Game of Thrones aired its biggest-ever battle episode on Sunday night, and the supersized episode sparked takes that are hotter than Melisandre's marginally effective flaming barricades.
Episode 3, “The Long Night,” was quite possibly the most hyped-up episode of the entire series. Pretty much every scene from the trailer was leading up to this episode, and there was lots or pre-season talk from HBO about how this was the largest, longest battle ever filmed, for film or TV. It was poised to be the ultimate battle against the army of the dead, and the death count was expected to surpass even Avengers: Endgame, which came out the same weekend.
And yet, the general response to the episode has been tepid at best — with one notable exception. Part of the reason why many Thrones fans didn’t love what they saw on Sunday night was that … they didn’t see anything.
**Spoiler Warning: There are all kinds of spoilers for Game of Thrones' most recent episode in this story**
THE NIGHT WAS TOO DARK AND FULL OF TERRORS
Game of Thrones has gotten darker in later seasons — compare shots of Robert Baratheon and Ned Stark down in the Winterfell crypts in the series premiere to shots of Jon Snow and Daenerys Targaryen down there in the Season 8 premiere.
Insider’s Kim Renfro interviewed cinematographer Robert McLachlan in 2017, and he explained that the trend toward darkness was a result of a trend toward naturalistic lighting and the fact that winter had come to Westeros. Back in earlier seasons, there was lots of backlighting that made even dark castle chambers brighter, making it easier to see what was going on. There wasn’t a “realistic” source for this lighting, though you could argue that it was coming from open windows. But now that Winter is here, it’s too cold for those windows to be open, and candles are expensive in the world of Thrones.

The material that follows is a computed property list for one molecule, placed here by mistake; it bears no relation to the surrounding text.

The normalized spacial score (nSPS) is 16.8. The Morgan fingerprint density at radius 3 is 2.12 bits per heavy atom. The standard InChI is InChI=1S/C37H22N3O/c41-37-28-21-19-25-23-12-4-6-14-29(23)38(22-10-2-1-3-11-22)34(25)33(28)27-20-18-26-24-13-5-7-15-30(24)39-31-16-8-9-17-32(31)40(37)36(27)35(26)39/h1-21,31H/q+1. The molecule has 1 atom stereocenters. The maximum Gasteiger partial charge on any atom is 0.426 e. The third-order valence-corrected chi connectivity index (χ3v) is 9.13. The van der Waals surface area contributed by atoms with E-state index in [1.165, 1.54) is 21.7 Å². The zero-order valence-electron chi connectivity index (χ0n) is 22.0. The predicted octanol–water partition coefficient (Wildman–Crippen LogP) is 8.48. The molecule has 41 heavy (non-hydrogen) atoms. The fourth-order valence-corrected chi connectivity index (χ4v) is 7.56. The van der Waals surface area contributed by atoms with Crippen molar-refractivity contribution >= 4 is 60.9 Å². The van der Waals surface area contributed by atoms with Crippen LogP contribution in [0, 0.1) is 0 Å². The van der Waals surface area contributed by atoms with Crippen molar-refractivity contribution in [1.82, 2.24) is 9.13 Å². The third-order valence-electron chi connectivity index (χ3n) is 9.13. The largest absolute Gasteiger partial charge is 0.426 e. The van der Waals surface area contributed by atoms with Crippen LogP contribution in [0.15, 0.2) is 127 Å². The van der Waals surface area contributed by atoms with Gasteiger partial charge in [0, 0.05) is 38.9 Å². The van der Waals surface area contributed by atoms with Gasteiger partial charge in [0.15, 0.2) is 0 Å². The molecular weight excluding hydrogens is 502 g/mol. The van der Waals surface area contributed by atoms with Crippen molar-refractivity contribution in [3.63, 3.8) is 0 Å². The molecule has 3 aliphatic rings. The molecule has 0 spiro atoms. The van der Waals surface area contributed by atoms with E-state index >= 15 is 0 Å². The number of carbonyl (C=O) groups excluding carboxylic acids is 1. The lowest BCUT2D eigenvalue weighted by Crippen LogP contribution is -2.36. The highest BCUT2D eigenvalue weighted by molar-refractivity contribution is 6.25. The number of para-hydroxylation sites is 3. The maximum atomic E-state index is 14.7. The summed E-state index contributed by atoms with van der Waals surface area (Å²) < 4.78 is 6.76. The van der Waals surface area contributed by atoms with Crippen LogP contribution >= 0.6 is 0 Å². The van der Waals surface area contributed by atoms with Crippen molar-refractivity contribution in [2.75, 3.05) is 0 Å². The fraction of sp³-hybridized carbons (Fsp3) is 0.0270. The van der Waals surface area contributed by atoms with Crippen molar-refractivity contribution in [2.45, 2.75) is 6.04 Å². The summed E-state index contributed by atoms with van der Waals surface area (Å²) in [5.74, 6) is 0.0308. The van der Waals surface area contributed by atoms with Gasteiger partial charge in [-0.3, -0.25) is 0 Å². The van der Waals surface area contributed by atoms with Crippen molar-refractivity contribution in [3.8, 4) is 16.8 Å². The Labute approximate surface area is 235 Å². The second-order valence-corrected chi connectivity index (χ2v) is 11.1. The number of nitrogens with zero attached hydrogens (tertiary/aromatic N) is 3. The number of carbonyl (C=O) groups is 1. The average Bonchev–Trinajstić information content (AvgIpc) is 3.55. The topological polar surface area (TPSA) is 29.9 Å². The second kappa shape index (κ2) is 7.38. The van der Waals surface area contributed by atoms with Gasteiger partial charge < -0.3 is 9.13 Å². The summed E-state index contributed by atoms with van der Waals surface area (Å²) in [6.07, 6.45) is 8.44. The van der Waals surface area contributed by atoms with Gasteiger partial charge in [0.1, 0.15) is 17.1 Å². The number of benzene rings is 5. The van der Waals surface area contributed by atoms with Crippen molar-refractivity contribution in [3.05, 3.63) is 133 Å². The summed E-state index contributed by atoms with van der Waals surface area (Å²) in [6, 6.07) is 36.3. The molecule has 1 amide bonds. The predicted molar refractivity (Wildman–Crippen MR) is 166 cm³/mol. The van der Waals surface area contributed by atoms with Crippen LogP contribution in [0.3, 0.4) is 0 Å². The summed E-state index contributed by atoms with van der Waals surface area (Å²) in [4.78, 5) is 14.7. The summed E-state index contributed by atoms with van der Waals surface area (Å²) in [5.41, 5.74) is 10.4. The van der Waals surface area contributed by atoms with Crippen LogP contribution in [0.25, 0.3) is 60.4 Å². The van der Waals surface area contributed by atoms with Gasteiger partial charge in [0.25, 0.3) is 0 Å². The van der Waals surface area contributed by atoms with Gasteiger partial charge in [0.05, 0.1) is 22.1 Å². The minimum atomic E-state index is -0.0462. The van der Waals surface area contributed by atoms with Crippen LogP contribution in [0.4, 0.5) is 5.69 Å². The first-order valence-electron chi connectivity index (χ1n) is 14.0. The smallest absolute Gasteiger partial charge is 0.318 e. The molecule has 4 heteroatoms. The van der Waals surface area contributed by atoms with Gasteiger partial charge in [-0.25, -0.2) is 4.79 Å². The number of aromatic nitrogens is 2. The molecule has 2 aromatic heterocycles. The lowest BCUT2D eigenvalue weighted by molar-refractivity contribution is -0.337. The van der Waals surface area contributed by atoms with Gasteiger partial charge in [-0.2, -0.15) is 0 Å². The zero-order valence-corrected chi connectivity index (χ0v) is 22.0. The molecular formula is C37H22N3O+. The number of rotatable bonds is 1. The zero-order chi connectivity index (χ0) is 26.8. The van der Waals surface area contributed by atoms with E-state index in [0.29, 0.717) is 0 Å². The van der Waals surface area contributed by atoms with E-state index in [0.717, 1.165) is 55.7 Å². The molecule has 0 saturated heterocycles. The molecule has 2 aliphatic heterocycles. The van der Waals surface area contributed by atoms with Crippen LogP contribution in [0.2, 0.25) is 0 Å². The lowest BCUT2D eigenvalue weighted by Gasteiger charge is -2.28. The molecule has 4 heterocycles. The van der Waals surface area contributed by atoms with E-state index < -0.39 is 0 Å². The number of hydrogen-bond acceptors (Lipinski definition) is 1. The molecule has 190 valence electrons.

“It really makes it a lot harder for a cinematographer to justify some naturalistic light in there without so overdoing the candles or the fire or what have you,” McLachlan told Insider.
Slate noted that there are technological reasons why TV has been getting darker, even as the devices viewers use to watch TV are getting worse at handling dim lighting. It’s not just you — it’s your TV or laptop screen.
Nothing about Game of Thrones happens by accident. Everything is an artistic or stylistic choice, and the showrunners and cinematographers made the choice to make the battle dark and disorienting to be realistic. But if that realism is getting in the way of people enjoying what’s happening, is it really worth it?
Compare “The Long Night” to the Battle of Helm’s Deep in The Two Towers. An anecdote that’s understandably making the rounds online after the episode explains the late Lord of the Rings cinematographer Andrew Lesnie’s approach to lighting. When Sean Astin once asked Lesnie where the light was coming from on a set that “realistically” should have been dark, Lesnie replied, “Same place as the music.”
It’s unfortunate that many viewers couldn’t appreciate a blockbuster episode of a show with a zombie dragon because it was too realistic, yet complaints about the darkness seemed to be as loud — if not louder — than emotional reactions to the episode. Perhaps that’s because ...
WHAT IS DEAD MAY NEVER DIE (ESPECIALLY IF YOU’RE A MAIN CHARACTER)
Well, a bunch of people died. In order, the episode saw the end of Dolorous Edd, Lyanna Mormont, Beric Dondarrion, Theon Greyjoy, the Night King, Ser Jorah Mormont, and Melisandre. That’s not an insignificant list of casualties, but as The Ringer’s Alison Herman noted, Game of Thrones has “lost its ruthlessness.”
“As the show grew closer to its predetermined conclusion, the plot armor around its core cast only seemed to thicken, in stark contrast with the body count that contributed to the story’s appeal,” Herman writes, noting that the fourth-to-last, giant battle episode seemed like a perfect opportunity for Thrones to start killing the audience’s darlings once more.